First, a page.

Last Thursday, IAALS gathered with partners and friends for our 15th Annual Rebuilding Justice Award Dinner, celebrating the year’s awardees and recognizing our collective efforts to build a justice system that is accessible, constantly innovating, and puts people from all walks of life at its center. 

“When I joined IAALS in 2012, I knew I was entering an organization that was critical to solving the toughest problems in the American legal system,” said Brittany Kauffman, IAALS CEO. “Over time, I have come to understand much more about the full scope of those problems, as well as the urgency with which they need to be addressed.” While marking IAALS’ key successes to improve access to justice across our legal system and profession, Kauffman also recognized our founders’ vision in making everything possible. In a special tribute video, IAALS honored co-founder John Moye, who passed away last year but whose legacy and vision live on through our work. “John’s presence is in everything we do at IAALS, down to the building we walk into every day,” said Kauffman. “John, and all of IAALS’ founders, are inspirations.”

IAALS presented the 2023 Rebuilding Justice Award to former Michigan Supreme Court Chief Justice Bridget Mary McCormack, in recognition of her leadership, innovation, and role as an agent for systemic reform. In her remarks to the packed room, McCormack addressed what, exactly, has been standing in the way of meaningful change in our system, including the legal profession’s culture and leadership. Chief justices, though, could have a powerful voice should they choose to use it. 

“What’s at stake is not just the high number of our neighbors who are struggling with civil legal problems but can’t solve them. It’s the rule of law itself. The rule of law is only a set of ideas, and the set of ideas is only as good as the public’s confidence in it. If people believe those ideas don’t account for them, they’re not going to continue to think those ideas matter.” 

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She invited the audience to imagine what could be built if we let go of old ways of doing things, such as new pathways into the legal profession with holistic skills taught along the way, different ways to measure competence and license legal service providers, innovative business models that aligned the needs of lawyers and clients, and dispute resolution methods that centered people, not judges.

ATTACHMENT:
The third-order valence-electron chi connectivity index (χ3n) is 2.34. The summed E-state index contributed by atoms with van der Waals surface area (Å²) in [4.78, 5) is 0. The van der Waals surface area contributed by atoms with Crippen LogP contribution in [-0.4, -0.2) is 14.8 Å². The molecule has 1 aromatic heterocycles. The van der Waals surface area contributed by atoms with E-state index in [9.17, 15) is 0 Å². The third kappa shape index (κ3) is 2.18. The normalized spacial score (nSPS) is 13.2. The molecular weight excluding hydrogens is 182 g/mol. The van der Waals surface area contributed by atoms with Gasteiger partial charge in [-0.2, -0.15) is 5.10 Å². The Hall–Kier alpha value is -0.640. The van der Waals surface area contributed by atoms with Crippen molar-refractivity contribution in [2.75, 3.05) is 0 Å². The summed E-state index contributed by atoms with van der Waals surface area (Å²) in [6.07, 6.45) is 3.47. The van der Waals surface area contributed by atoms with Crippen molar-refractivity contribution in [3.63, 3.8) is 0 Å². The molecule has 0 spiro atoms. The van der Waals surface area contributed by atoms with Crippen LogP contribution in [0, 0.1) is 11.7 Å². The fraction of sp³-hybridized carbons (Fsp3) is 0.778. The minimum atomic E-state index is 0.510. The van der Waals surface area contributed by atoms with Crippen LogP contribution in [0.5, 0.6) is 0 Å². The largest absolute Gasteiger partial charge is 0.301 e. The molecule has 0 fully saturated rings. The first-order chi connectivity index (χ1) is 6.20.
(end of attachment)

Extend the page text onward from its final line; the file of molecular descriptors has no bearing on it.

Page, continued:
IAALS also presented Ariadna M. Godreau-Aubert, who Jim Sandman described as “not only a creative thinker, but an architect, builder, implementer, and doer,” with the Alli Gerkman Legal Visionary Award. 

Godreau-Aubert spoke about her journey to founding Ayuda Legal Puerto Rico after seeing and experiencing firsthand how the “law violently crashes against people based on gender, based on class, based on race, based on the position where you are at a particular moment in your life.” 

“If I wanted to say anything tonight, I wanted to say that I love to build things. I love to build things out of indignation, out of being tired, out of ‘just because,’ but also out of hope and love. I think that indignation—the realization that the system is broken—is able to get us to move, but will never be enough for us to sustain strategies that transform. And I think that has a lot to do with love and with hope and with possibility—and with the realization that things are still possible.” 

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“We are at a tipping point, the likes of which our justice system has never seen—and the momentum that we have gained must be maintained,” Kauffman said in her closing remarks. “IAALS is poised to do just that.” Thank you to everyone who joined us for an inspiring evening. We will carry the momentum from this night forward as we continue to build a better civil justice system for all.